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how will you determine how much data is enough data? 

I was planning on using bootstrapping (https://en.wikipedia.org/wiki/Bootstrapping_(statistics)) to estimate the error around each parameter. This should give us an idea how reliable they are. It would be simple to datalog a bunch of different scenarios (cruise, WOT run, idle, hill climbing/descent, towing), then you can keep or remove them and see how important they are. We can also get different size subsets of data and run the analysis, giving us an idea on what is reasonable.

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Do you plan to trial several injector sets to test the theory?

I have a couple sets (different size/brands). Other people might want to run their datalogs through it and just see what it says. If they are curious and make the changes, that gives us some important feedback.

But I suspect we would want to test its robustness. Purposely screw with the speed density and see how it handles it. Mess with exhaust/intake etc.

 

Should be some fun at the very least :D

Picture1.png

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Honestly it all sounds great and I think if you can put the time in it would work. I'd be happy to ask some tuners who might be willing to collect some data for you if you are serious. 

The only concern is this sounds like a year long PHD project. Do you actually have the time to do this? If you do we will do our best to support you as there are many other applications I can think of that might have a business case behind them if it can be done in a short time period. 

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Thanks, Roland. Unfortunately this time of year is really busy for me (grant season), requiring a lot of overtime. Makes me a bit grumpy, but it'll pass.

I'm happy to plug away at this when I get the spare moments. It is something I enjoy doing, so I'm more than happy to put some effort into it. Similarly, I'd be happy to help out with future projects/applications where I can.

 

I managed to get a quick datalog in the other day (not so much for usable data, but mainly just to check that everything is working alright). I'll do this a few more times to make sure my setup is how I want it and to make sure I'm getting all the variables that I need. So there is still a bit that I need to figure out. But for anyone interested, this is a quick histogram of injector pulsewidths from a fairly short drive, with a high/low slopes overlay. I just took a fixed deadtime as I'm lazy, but it is interesting to see (what I assume to be) the deceleration injector cut out.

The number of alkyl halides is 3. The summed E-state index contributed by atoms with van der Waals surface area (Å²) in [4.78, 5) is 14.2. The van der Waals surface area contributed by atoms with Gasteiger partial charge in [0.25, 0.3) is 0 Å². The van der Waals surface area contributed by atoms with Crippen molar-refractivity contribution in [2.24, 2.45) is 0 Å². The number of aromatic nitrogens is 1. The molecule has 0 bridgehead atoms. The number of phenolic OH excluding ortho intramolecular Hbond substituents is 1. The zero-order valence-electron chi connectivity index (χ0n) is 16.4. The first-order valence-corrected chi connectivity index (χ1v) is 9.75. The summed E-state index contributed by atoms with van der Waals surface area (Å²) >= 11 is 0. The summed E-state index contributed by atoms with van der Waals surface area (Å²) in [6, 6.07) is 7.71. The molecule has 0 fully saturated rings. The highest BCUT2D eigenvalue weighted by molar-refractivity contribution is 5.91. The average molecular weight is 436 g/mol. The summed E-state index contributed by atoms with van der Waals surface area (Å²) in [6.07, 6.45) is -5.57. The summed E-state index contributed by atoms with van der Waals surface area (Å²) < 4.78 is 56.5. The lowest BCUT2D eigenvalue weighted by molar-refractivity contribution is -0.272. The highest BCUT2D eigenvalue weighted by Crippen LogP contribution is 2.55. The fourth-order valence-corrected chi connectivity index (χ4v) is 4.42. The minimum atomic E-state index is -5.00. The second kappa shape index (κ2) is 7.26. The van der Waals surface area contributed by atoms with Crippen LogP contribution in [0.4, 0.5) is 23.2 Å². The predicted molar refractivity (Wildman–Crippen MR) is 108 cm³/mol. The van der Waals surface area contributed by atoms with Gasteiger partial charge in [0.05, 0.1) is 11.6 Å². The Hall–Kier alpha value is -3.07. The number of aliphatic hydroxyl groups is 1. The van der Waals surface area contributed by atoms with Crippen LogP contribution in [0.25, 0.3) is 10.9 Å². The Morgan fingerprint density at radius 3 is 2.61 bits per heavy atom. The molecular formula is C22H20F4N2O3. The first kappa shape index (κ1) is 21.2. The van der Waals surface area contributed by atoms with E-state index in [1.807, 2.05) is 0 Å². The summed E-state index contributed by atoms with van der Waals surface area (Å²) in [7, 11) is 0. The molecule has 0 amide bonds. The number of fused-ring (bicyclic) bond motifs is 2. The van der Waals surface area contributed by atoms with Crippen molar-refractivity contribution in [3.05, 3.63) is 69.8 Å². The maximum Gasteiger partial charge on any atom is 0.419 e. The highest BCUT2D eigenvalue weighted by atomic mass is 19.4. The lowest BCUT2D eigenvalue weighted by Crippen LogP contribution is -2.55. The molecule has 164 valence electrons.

I've also attached some scatterplots of the datalog. Don't look into it too much; the car wasn't even close to warming up.

 

Using your and Darryl's guides, I've put together some code to take the data log and estimate some air charge/load using tuned tables (currently reading in csv versions of tables). I'd like to get this as accurate to the Ford model as possible, but that's mostly for interest/understanding sake.

I did notice auF0053 has engine coolant temp on both the x and y axis, but the description does say intake and coolant temperatures. I'm not sure if that is just an issue with my tuning file...

Injector_data.png

scatterplot.png

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15 hours ago, CoreyG said:

Thanks, Roland. Unfortunately this time of year is really busy for me (grant season), requiring a lot of overtime. Makes me a bit grumpy, but it'll pass.

I'm happy to plug away at this when I get the spare moments. It is something I enjoy doing, so I'm more than happy to put some effort into it. Similarly, I'd be happy to help out with future projects/applications where I can.

Good luck. If it works reliably you could definitely sell this to customers on a per-use license model. It would pay for itself with the amount of time lost scaling injectors and it is definitely one of the biggest pain points for tuners. You would need a reliability checklist to rule out any mechanical faults before running it as garbage in garbage out before it gives good data.

I'm impressed with the injector plot you did from your data. When I tried similar I found I had a large amount of data scatter (Im not sure the correct term for this). I was plotting the data in some software I wrote when a proper matlab/scipython style environment would have been better. This was back before we started the company!

https://forum.hptuners.com/showthread.php?58174-Custom-graphing-software-for-logging-fuel-trims-and-recalculating-speed-density-maps&58174-Custom-graphing-software-for-logging-fuel-trims-and-recalculating-speed-density-maps

My injector plot was not very nice looking (thanks to Excel)

qoSK9SN.png

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"I did notice auF0053 has engine coolant temp on both the x and y axis, but the description does say intake and coolant temperatures. I'm not sure if that is just an issue with my tuning file..."

That is a weird one thanks to Ford. The axis is used for coolant temp AND IAT depending on which table you look at as the axis is shared. In auF0053 it is indeed intake temp vs coolant temp.

In all other tables that axis is coolant temp.

Ford throw lots of curve balls at you in these ECUs, this is one of the more curly ones.